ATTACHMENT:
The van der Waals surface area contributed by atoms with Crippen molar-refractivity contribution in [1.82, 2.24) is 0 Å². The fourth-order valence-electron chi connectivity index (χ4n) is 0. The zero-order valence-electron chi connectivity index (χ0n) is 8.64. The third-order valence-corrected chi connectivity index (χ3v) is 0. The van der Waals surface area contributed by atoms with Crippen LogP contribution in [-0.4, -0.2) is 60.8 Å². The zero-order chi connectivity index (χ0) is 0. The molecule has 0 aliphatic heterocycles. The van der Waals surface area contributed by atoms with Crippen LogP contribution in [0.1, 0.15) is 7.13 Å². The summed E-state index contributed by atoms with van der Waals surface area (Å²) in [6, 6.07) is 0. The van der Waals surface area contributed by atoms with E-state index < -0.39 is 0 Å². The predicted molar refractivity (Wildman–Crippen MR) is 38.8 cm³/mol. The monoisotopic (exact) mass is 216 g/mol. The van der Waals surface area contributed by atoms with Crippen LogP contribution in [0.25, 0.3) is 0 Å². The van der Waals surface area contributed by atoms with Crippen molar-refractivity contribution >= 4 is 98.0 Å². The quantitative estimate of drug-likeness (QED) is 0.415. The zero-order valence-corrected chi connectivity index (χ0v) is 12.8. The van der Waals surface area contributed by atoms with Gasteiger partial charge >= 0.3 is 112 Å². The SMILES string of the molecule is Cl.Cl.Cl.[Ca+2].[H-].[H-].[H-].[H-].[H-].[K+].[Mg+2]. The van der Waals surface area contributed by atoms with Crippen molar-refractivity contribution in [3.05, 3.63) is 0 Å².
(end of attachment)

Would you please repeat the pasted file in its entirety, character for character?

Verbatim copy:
The van der Waals surface area contributed by atoms with Crippen molar-refractivity contribution in [1.82, 2.24) is 0 Å². The fourth-order valence-electron chi connectivity index (χ4n) is 0. The zero-order valence-electron chi connectivity index (χ0n) is 8.64. The third-order valence-corrected chi connectivity index (χ3v) is 0. The van der Waals surface area contributed by atoms with Crippen LogP contribution in [-0.4, -0.2) is 60.8 Å². The zero-order chi connectivity index (χ0) is 0. The molecule has 0 aliphatic heterocycles. The van der Waals surface area contributed by atoms with Crippen LogP contribution in [0.1, 0.15) is 7.13 Å². The summed E-state index contributed by atoms with van der Waals surface area (Å²) in [6, 6.07) is 0. The van der Waals surface area contributed by atoms with E-state index < -0.39 is 0 Å². The predicted molar refractivity (Wildman–Crippen MR) is 38.8 cm³/mol. The monoisotopic (exact) mass is 216 g/mol. The van der Waals surface area contributed by atoms with Crippen LogP contribution in [0.25, 0.3) is 0 Å². The van der Waals surface area contributed by atoms with Crippen molar-refractivity contribution >= 4 is 98.0 Å². The quantitative estimate of drug-likeness (QED) is 0.415. The zero-order valence-corrected chi connectivity index (χ0v) is 12.8. The van der Waals surface area contributed by atoms with Gasteiger partial charge >= 0.3 is 112 Å². The SMILES string of the molecule is Cl.Cl.Cl.[Ca+2].[H-].[H-].[H-].[H-].[H-].[K+].[Mg+2]. The van der Waals surface area contributed by atoms with Crippen molar-refractivity contribution in [3.05, 3.63) is 0 Å².